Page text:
Oakland Raiders stadium plan led by Ronnie Lott OK'd for negotiation phase

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Wednesday, December 14, 2016
Oakland Raiders helmet
Oakland Raiders helmet (AP)

OAKLAND, Calif. -- The Alameda County Board of Supervisors voted 3-1 Tuesday to give NFL Hall of Famer Ronnie Lott's group permission to begin negotiations with the Raiders on a new stadium at the Oakland Coliseum site.

Lott and former Raider great Marcus Allen spoke at a hearing to consider a new $1.3 billion stadium for the team, which has been eyeing a move to Las Vegas.

"Right now we're in an opportunity to do something that a lot of people didn't even think we could do," Lott said of keeping the NFL team in Oakland.

The Oakland City Council will hold a hearing and vote Tuesday night as part of an expedited financial development proposal that includes $350 million in public money by way of land and future revenue.

Approval from the city and county would allow negotiations to begin with an investors' group managed by Lott and the Fortress Investment Group.

"We know there is a lot of work left to do, but we also believe strongly in our city and that the Raiders belong here in the original home of the Raider Nation," Oakland council member Larry Reid said in a statement issued last week to announce the plan.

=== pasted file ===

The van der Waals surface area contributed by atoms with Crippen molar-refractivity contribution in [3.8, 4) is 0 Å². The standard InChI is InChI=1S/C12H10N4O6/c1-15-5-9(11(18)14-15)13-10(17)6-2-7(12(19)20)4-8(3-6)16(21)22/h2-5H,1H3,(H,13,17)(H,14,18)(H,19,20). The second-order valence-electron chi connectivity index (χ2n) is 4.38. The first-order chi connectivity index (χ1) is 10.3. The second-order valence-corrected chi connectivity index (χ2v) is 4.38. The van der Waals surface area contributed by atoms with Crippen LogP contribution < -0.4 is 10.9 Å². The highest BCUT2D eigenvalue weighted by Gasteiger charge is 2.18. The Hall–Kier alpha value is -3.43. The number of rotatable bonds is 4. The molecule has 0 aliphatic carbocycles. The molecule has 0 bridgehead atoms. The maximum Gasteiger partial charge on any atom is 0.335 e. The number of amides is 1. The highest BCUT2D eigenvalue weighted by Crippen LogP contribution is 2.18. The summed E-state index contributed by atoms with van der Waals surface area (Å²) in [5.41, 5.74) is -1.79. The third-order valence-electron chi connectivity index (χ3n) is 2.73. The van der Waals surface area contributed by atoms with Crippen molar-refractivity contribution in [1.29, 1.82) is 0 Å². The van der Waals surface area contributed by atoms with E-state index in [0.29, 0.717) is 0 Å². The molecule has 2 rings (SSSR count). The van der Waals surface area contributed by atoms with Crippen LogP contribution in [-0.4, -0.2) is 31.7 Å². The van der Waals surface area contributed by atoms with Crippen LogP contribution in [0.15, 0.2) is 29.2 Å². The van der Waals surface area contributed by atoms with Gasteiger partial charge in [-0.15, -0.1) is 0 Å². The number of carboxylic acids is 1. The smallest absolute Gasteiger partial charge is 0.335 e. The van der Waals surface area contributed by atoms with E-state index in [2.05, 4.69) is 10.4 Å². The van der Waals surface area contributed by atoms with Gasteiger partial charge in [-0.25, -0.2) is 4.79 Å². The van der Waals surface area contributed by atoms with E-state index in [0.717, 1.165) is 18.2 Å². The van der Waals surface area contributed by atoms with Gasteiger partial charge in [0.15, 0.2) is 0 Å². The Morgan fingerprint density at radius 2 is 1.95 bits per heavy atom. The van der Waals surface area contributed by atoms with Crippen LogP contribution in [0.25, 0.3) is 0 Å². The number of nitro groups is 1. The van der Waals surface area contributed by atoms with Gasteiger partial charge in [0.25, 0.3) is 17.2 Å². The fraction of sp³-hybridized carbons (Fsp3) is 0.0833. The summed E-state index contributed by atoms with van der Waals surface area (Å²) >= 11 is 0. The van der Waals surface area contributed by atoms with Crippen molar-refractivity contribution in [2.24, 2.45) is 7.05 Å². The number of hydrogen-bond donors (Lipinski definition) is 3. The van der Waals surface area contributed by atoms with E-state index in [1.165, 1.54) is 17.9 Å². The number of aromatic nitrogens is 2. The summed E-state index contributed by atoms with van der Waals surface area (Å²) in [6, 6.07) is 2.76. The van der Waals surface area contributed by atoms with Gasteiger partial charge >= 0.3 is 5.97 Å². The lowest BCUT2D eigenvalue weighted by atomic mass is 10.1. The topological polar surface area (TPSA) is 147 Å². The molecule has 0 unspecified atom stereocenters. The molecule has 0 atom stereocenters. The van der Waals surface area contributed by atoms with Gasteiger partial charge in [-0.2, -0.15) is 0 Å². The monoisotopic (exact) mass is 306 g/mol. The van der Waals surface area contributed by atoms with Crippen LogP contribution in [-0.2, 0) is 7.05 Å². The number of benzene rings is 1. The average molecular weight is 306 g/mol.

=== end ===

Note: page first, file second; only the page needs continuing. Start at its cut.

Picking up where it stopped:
Allen, a former Raiders running back, spoke passionately on behalf of the effort.

"What the Raiders mean to Oakland is what the Packers mean to Green Bay," he said Tuesday. "Oakland is the epicenter of Raider Nation."

"They have what you call 'The Black Hole.' This city will have a black hole if (the Raiders) don't stay in the city of Oakland."

Lott's group has identified $1.25 billion in potential financing for a project that may cost upward of $1.3 billion for a 55,000-seat stadium that could include mixed-use retail in the future.

The group would contribute $400 million, with the NFL and the Raiders contributing $500 million. The city of Oakland would contribute $200 million for infrastructure such as storm drains and roadway parking. The money would be generated from bonds paid back from revenue created from the stadium and its surrounding commercial development.

The city and county would also contribute at least 100 acres of land, valued at $150 million. One of the issues to be determined, assistant city administrator Claudia Cappio said, is whether the land would be sold or leased.

ESPN and The Associated Press contributed to this report.